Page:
From the Chair

Posted on 17 December 2019

From the Chair

I  am humbled to be in a position where I can pen a Chairperson’s Report to members of Ngāti Apa ki te Rā Tō.

I’d like to add my thanks and appreciation to the outgoing Chairperson, Brendon Wilson. Brendon’s stewardship has been significant, and the current state of our iwi Trust is testament to his diligence.

The work of former Deputy Chair and current Trustee Margaret Bond must also be acknowledged. Margaret has dedicated most of her life to iwi business and many years as a board member. Thanks Margaret, for your commitment and all that fire in your belly.

I’d also like to thank Denis Gapper, who did not seek re-election this year, for his long service to the iwi. Kia kaha Denis and may you enjoy your retirement.

Thanks also to Tracy Tamou for your service to the iwi and for your constant encouragement to have our Rātana whānau participate in iwi activities. I hope we can encourage you to tutor iwi members interested in kapa haka at some time in the future.

Congratulations and welcome back to the Trust board Bosun Huntley. Bosun, you know the ropes and I notice you have already been sending out information alerting us all of key issues to keep an eye on.

Welcome, too, to Clinton Gapper, I see that there will be no stopping you as you have put your hand up for various sub-committees already and that’s terrific and very encouraging. 

As many of you will know, we made a significant announcement at the last AGM, namely the introduction of The Kath Hemi Huia Kaimanawa Scholarship. Whilst this scholarship is for those majoring in Te Reo Māori, that does not mean that you cannot double major in something else as well, so please bear that in mind. Please don’t be self-limiting. Be proud of your academic abilities, be strong in your aspirations, and be determined to excel in the academic arena. We look forward to announcing the inaugural recipient of this very special scholarship in the New Year.

My initiation as chair was spent looking through Brendon’s 800-plus emails for the month. At that stage I gave a huge cry of “no, really” or words to that effect. In terms of business as usual, the breadth of work is mindboggling and, to be honest, it will take some time to get my head around all the new responsibilities. I’m hoping my next report will have more informative substance around the various projects, business and plans we as a Trust are involved in on behalf of the iwi.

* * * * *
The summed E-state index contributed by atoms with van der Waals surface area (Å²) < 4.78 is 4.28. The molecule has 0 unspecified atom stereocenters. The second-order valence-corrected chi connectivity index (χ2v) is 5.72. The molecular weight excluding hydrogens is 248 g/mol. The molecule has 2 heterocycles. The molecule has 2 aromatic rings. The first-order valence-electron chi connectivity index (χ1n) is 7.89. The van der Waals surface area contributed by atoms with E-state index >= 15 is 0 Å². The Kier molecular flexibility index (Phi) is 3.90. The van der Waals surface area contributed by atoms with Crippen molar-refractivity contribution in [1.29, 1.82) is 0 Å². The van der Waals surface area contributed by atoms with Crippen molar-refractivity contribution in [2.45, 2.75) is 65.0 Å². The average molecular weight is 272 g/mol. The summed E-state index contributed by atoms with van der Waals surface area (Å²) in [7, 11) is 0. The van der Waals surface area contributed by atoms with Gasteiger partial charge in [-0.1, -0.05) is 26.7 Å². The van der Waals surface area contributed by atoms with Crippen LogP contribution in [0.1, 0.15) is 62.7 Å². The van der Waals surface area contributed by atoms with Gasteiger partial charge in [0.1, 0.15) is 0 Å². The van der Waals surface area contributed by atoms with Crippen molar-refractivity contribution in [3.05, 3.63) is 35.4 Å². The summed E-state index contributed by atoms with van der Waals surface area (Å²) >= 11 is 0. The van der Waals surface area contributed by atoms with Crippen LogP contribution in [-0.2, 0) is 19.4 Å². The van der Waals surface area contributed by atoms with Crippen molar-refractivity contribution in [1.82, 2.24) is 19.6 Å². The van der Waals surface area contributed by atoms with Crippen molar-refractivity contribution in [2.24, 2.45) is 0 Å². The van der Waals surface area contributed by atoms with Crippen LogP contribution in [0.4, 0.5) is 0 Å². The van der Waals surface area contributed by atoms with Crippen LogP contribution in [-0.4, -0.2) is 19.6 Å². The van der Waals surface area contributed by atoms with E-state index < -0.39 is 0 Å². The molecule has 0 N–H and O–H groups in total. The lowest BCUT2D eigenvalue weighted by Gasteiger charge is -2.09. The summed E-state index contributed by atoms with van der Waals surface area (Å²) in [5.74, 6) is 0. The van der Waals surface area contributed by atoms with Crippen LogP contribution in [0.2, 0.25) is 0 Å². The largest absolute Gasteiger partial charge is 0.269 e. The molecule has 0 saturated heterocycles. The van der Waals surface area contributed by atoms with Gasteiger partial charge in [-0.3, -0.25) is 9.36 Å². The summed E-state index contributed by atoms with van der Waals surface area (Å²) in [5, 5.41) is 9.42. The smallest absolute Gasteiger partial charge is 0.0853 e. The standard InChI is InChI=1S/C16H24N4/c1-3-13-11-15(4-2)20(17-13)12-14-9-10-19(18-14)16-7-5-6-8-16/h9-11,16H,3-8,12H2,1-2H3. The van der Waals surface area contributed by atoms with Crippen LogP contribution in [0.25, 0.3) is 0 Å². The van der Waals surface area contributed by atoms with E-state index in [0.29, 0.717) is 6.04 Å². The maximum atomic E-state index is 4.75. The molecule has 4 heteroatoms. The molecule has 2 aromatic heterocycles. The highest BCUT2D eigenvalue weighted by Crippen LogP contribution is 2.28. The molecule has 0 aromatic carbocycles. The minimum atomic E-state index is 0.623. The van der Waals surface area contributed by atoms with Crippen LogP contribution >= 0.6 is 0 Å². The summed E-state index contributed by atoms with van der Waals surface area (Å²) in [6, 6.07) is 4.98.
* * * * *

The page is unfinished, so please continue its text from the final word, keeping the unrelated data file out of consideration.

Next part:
It is hard to believe we are in December, and with that comes the hapū Christmas parties. Thank you to Kylie Batt for organising the Puaha te Rangi Christmas party, it is much appreciated.

I’m happy to finish my first report by congratulating all those associated with the Tuia 250 commemorations.

What a magnificent commitment our iwi made to ensuring we played our part, not only in the commemoration, but more importantly in showcasing the essence of who we are. Our waka Te Haeata epitomises our story and whilst she symbolises pride, revitalisation and unity, she is also beautiful, elegant and masterful. (It was an emotional moment when fellow trustee Margaret Bond and I had a brief moment in the waka out on the water.) Our master carver, Fayne Robinson has created a true taonga with his storytelling depicted in the carvings. Kiley Nepia prepared the kaihoe to perfection; they guided the waka over the water like seasoned professionals. It was awe-inspiring.

Thanks to Nic Coburn for representing our iwi in the countless hours of negotiating and organising the event on our behalf, a truly terrific effort. And also, to Lynne Owen, Georgia Gapper and Rowena Smith for your many hours of support. To our General Manager, fellow Trustees, staff and iwi members, thanks also for your contribution to such a successful day.

Until next time, Mere Kirihimete whānau.

Hinemoa Conner,

Chair, Ngāti Apa ki te Rā Tō Trusts


Pictured above are Chair Hinemoa Conner, with rangatahi Kahu Batt, of Westport, left, and Justin Starkey, of Blenheim.                              Photo: David James/Ngāti Apa ki te Rā Tō

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